Thus, few artists can conceivably connect to audiences as Anadol does.

Though Anadol is doubtless an artist of inimitable style and awesome skill, the truth is thaat there are countless artists of inimitable style and awesome skill in every generation. Their collective output, however, generally coalesces into the fortune of a few figures (Surrealism, Dali; Cubism, Picasso; Pop Art, Warhol and Haring; Contemporary Art, Koons and Jasper Johns). Those figures, of which Anadol is certainly one, receive the lion’s share of acclaim, attention, and most importantly, funding.

I said it before: Almost nobody can do what Anadol does.

And that’s an enormous problem.

Few artists can afford anything akin to Anadol’s experimental, cutting-edge setups. Few artists have access to assistants, studios, and institutional backing of any sort. Few artists can ask the questions Anadol asks, in the ways Anadol can, with the success that Anadol’s had.

Thus, few artists can conceivably connect to audiences as Anadol does.

While crypto art addresses and democratizes art’s visibility, authentication, storage, and acquisition, it fails to address this so-called Anadol Issue. Because most every artist lusts for unique and revolutionary ways to connect with audiences; that connection is how they make their bread, their name, their art come to life! Most every artist would benefit from access to the same technological suite Anadol has, tools with which they can use to tease out their fullest abilities. And it’s not just the art-making tools. It’s the kind of validation, both internal and institutional, which comes from seeing one’s art hung-up huge and high, which comes from audiences being awestruck by one’s work, which comes from having work contextualized in an auction house like Sotheby’s or Christie’s.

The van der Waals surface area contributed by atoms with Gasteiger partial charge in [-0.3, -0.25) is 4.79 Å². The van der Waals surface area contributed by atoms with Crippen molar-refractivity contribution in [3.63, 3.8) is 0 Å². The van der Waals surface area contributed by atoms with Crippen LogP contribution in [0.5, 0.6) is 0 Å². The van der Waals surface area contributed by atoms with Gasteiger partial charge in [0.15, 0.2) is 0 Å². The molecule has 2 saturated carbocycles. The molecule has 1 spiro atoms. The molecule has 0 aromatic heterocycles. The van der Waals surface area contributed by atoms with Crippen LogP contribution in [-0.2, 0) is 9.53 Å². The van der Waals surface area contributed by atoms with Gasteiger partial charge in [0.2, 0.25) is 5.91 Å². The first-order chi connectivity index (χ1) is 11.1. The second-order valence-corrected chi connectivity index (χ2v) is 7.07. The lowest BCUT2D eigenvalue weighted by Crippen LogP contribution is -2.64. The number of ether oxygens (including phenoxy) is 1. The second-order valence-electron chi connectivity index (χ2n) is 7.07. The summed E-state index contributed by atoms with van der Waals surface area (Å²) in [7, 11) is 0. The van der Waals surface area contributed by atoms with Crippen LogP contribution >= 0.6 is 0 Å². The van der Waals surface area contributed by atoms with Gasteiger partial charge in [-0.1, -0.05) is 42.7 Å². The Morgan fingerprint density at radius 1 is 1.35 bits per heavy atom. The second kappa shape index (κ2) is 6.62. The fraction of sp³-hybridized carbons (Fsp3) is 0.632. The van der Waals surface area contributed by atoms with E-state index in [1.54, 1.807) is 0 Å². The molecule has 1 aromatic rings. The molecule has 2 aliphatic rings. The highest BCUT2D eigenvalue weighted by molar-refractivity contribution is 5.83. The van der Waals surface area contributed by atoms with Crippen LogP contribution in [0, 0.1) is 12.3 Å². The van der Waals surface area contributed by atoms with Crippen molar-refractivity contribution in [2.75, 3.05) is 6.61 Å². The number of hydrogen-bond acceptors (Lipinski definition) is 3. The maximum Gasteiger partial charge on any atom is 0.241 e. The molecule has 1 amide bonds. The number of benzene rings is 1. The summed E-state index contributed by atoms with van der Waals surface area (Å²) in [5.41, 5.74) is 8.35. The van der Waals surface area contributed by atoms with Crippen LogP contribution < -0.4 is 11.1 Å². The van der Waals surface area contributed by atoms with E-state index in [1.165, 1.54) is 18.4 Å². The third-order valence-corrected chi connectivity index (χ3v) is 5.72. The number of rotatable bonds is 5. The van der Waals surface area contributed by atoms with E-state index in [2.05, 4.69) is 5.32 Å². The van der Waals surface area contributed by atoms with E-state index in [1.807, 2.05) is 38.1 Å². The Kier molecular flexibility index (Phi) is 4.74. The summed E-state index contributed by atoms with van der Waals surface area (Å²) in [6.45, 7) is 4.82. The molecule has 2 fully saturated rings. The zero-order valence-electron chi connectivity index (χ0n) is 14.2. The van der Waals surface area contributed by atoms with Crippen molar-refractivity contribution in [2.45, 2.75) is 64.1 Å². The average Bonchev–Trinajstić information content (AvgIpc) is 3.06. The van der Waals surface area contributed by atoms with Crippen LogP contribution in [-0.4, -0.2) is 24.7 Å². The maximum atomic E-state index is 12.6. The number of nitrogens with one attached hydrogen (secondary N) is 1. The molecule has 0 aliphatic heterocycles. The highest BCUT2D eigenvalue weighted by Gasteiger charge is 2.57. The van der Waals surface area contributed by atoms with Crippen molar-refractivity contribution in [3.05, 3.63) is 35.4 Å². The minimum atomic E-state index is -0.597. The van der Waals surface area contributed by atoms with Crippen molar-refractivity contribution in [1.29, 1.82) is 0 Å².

In other words, which comes from their art being experienced as opposed to just being seen.

A technical storyboard from Refik Anadol’s Machine Hallucination series (2019), courtesy of Refik Anadol Studios

During a conversation I had with the vaunted Italian crypto artist, portraitist, and Metaverse enthusiast Skygolpe, he spoke about the experience of purchasing art, of being in a gallery or an auction house with an artist, hearing them speak about their pieces and provide context about process or inspiration firsthand. “Everyone,” he said, “will want to acquire through an experience rather than being behind a screen.”